The Right to a Fair Trial
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If you are accused of a crime, you have the right to a fair trial to determine whether you are innocent or guilty. This is an internationally recognised human right. Fair trials help establish the truth and are vital for everyone involved in a case. They are a cornerstone of democracy, helping to ensure fair and just societies, and limiting abuse by governments and state authorities.
The power of the state to arrest, prosecute and punish an individual is the most coercive use of state authority short of warfare. This power must be exercised with restraint and there must be safeguards in place to protect the rights of accused people throughout the criminal process. People who have been suspected of a crime should be treated with dignity and compassion, and if convicted, should not be defined by this act.
Protecting the right to a fair trial is not just about ensuring that the processes leading up to and following a trial protect an individual’s fundamental rights. It’s also about ensuring that our criminal legal systems, and the societies we live in, are fair, equal and just.
To achieve this vision, Fair Trials opposes overcriminalisation, the misuse of state power, and recourse to incarceration. We also work to eliminate the discrimination and bias that is embedded in criminal legal systems around the world.
Presumption of innocence
A fundamental principle behind the right to a fair trial is that every person should be presumed innocent until proven guilty. But in practice there are many ways that this right is undermined. Accused people are often treated as criminals before they have had their day in court, for example when law enforcement parade arrested people through public places so they can be photographed by the media – also known as perp walks or by requiring accused persons to wear measures of restraint that make someone appear dangerous. The presumption of innocence is also undermined by mass surveillance, the use of artificial intelligence to profile people, coercive policing practices and pre-trial detention.
It is the responsibility of the state to prove that someone is guilty, not for someone who is accused of a crime to prove their innocence. Equally, it is the responsibility of the state to prove that someone should be detained. People should not be coerced into confessing to a crime or to incriminate themselves through abusive interrogation tactics or by the threat of enhanced punishment for the assertion of fundamental rights. In general, if someone exercises their right to silence, it should not be used as evidence of guilt or as a reason to place them in pre-trial detention, and nor should they be penalised for it.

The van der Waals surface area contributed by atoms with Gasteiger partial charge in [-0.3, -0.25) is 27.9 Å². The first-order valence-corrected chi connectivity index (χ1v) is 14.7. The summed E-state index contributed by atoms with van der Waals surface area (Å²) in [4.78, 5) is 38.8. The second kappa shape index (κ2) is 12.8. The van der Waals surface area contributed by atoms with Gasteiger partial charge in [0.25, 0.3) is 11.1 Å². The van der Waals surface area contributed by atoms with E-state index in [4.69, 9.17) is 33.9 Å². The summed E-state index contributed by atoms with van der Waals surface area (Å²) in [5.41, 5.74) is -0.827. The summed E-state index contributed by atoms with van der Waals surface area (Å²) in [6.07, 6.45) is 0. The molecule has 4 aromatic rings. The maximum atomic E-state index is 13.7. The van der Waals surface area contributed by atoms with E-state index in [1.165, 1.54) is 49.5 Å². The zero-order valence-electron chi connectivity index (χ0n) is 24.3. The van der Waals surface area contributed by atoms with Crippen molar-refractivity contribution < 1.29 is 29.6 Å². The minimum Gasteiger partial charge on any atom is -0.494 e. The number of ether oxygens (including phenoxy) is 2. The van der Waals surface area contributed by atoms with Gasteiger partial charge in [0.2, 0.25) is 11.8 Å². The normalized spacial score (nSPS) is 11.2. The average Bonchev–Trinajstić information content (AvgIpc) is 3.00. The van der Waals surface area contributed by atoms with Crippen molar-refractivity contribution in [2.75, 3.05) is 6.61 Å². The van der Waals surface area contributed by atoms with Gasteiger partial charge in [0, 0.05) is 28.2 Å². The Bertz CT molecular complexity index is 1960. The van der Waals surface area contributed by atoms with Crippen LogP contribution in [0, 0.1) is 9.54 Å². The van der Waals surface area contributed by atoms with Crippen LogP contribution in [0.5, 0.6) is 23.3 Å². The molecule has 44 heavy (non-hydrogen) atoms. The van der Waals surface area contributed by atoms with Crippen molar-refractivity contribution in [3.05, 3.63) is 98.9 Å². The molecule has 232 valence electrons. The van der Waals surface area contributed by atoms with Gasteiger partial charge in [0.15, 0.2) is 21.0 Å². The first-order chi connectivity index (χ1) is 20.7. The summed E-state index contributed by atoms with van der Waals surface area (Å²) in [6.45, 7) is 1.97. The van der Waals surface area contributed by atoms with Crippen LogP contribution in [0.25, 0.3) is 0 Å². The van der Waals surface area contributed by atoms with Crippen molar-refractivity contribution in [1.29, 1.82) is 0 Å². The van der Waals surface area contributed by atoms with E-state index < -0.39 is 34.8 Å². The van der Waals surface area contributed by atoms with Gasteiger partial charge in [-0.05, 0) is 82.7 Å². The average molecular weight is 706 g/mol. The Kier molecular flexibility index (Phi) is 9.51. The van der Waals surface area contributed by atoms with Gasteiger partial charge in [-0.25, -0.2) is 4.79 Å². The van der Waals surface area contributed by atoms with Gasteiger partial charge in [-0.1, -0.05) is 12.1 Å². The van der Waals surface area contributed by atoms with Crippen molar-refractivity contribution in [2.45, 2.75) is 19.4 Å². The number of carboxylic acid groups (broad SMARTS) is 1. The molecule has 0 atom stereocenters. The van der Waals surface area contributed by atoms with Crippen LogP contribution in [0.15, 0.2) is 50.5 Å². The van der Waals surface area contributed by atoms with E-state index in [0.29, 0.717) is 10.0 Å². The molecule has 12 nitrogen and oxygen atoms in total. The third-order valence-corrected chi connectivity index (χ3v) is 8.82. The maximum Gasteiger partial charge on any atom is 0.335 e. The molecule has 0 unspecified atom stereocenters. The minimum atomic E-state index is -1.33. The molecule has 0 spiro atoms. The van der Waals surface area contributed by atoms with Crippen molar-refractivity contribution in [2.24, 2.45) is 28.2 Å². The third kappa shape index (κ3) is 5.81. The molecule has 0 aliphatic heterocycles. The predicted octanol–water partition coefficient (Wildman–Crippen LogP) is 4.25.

Being convicted of a crime can have serious, sometimes devastating, consequences for the convicted person, their family and wider community. Therefore, states should prove that it is necessary to bring a prosecution and then must prove guilt to a high standard. If there is ‘reasonable doubt’, an accused person must be given the benefit of the doubt and found not guilty of the charge.
Justice is best served if trials take place without undue delay. This helps protect the reliability of evidence and minimise the human impact of criminal proceedings on everyone involved. However, efficiency should not be prioritised over justice.
The rule of law
The rule of law requires state authorities to operate within the law and to be held to account. It also means that everyone within a state is subject to the same laws. Nobody, however rich or powerful, is above the law.
The rule of law means that something should only be a crime if it is prohibited by a law that has been created publicly and following a proper process that clearly establishes both the prohibited act and the requisite mental state to establish criminality. This is critical so that people can understand what is and is not allowed.
New criminal laws can only apply to future actions and not retrospectively. If something was not considered a crime when it was carried out, then it is not unlawful. If a law is repealed or overturned, people who were previously convicted are entitled to redress.
The rule of law requires criminal laws to be enforced in a uniform way. This can mean that special measures are needed to give some people a fair chance to present their defence. For example, some people may need an interpreter to make sure that they understand their rights. Children and vulnerable adults may need additional support so that they can take part effectively in criminal proceedings.
Courts must be impartial and independent, and created by and subject to the law. Those who are empowered to determine whether an accused person is subjected to pretrial detention, the manner and extent of investigation, or ultimately to decide whether the accused is guilty and impose a sentence must be neutral and make a fair assessment of the facts.